In the August 14, 1988 issue of the Sunday Inquirer Magazine, the problem of reviving the influence the UP student movement once wielded among most of their fellow UPians, was a point already brought up. The question of how the momentum of student activism can be regained was even then, already an issue. Also, reported in National Midweek, September 4, 1991, were disheartened student leaders of UP Diliman who found what they called a ‘putrid calm’ among the majority of the UP studentry. Presently, UPCC (University of the Philippines Cebu Campus) is also facing a similar dilemma, with student leaders as well as active ones complain of collegiates’ behavior. Stated in the current issue of UP’s Official publication – ‘Tug-ani.’ It says, “UP students have become tolerable – uncaring, apathetic – in short, walang paki-alam (uncaring).” To reiterate my description earlier of Martial Law babies: they grew of suppression and colonial dominance. It is undeniable that colonial mentality is a rampant trait among the Filipinos. Influencing greatly our way of thinking, our way of life – even Filipino norms and standards. Yes, intercultural value differences are matters of mixed proportions, and stress of various conceptions. That is why most Filipino values, even those about to be mentioned, constitute elements also in the value systems of other nations, including the United States. But there are certain distinctions: the American rates integrity higher than interpersonal tranquility, whereas the Filipino sees no reason why conflict should be courted when silence or evasive speech will preserve the peace. A simple explanation as to why, “Activism in UP is dead,” was the assertion used by the commentator. He, at first, wanted to catch readers’ attention. And so, he used this personified statement. It was the least bit blunt considering the point he was driving at, but at the same time he was blatant. The commentator decided to remain anonymous as well, as I observed his unsigned piece. He obviously did not want the negative reactions of his audience, which were most probable taking into account the content of his essay.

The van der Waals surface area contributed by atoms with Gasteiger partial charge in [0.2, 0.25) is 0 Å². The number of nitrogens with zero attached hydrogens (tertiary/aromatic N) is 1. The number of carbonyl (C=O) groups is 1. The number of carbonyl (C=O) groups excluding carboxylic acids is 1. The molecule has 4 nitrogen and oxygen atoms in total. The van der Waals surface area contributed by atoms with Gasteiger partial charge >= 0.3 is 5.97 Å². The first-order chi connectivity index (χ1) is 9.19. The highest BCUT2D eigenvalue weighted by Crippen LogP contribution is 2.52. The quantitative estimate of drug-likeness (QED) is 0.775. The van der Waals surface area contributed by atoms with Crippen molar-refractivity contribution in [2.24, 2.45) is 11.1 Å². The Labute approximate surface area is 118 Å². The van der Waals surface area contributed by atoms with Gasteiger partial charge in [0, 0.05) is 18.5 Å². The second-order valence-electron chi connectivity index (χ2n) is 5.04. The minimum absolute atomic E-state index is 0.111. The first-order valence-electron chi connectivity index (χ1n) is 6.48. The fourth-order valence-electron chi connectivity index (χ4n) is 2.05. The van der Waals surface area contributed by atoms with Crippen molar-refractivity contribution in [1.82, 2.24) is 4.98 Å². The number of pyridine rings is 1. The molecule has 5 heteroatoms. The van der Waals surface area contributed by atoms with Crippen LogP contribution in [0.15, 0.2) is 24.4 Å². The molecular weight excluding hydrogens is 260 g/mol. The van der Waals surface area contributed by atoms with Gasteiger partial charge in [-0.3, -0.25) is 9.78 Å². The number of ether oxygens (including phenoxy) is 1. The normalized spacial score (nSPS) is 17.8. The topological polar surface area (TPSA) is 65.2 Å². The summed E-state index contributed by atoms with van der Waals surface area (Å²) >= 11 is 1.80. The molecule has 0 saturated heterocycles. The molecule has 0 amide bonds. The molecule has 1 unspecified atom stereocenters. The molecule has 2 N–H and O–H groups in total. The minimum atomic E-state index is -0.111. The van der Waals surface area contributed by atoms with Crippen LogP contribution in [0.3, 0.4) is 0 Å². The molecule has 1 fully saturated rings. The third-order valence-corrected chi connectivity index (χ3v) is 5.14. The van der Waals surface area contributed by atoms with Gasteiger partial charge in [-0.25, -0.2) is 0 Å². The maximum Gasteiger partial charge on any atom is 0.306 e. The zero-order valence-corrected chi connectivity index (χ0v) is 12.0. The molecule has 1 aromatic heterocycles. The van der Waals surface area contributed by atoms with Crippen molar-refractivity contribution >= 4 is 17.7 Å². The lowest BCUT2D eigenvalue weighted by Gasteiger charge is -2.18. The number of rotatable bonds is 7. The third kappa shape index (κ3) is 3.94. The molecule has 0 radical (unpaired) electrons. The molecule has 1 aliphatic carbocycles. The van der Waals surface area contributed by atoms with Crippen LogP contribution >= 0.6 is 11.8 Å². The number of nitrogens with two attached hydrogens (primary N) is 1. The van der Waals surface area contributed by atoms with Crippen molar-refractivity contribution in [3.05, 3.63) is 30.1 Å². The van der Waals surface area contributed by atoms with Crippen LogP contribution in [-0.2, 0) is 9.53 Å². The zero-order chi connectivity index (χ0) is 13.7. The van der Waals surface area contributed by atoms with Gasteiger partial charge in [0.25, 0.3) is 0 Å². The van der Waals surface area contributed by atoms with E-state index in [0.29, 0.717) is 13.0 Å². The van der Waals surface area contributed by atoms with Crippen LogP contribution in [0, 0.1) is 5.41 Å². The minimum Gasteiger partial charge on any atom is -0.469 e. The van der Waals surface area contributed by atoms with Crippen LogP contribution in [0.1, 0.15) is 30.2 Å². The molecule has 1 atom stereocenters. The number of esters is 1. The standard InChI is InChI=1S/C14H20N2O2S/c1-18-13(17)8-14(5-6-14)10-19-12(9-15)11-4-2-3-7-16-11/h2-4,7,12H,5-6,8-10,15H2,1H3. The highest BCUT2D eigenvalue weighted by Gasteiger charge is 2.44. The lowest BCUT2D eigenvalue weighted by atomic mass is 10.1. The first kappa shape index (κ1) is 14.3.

The art of getting along is one of the faculties a Filipino, one that he would wish to keep harmonious. The average Filipino would master this just to achieve acceptance, even approval, among his peers. More formally known as Smooth Interpersonal Relation or SIR, it would be understood easier upon the enumeration of its positive and negative illustrations, respectively:
Ã?Â· Manifestations in a positive way would be:
Ã?Â· a smile
Ã?Â· a pat on the back
Ã?Â· a friendly lift of the eyebrow
Ã?Â· a word of praise
Ã?Â· advice or friendly concern
Ã?Â· Negative expressions would be:
Ã?Â· Open disagreement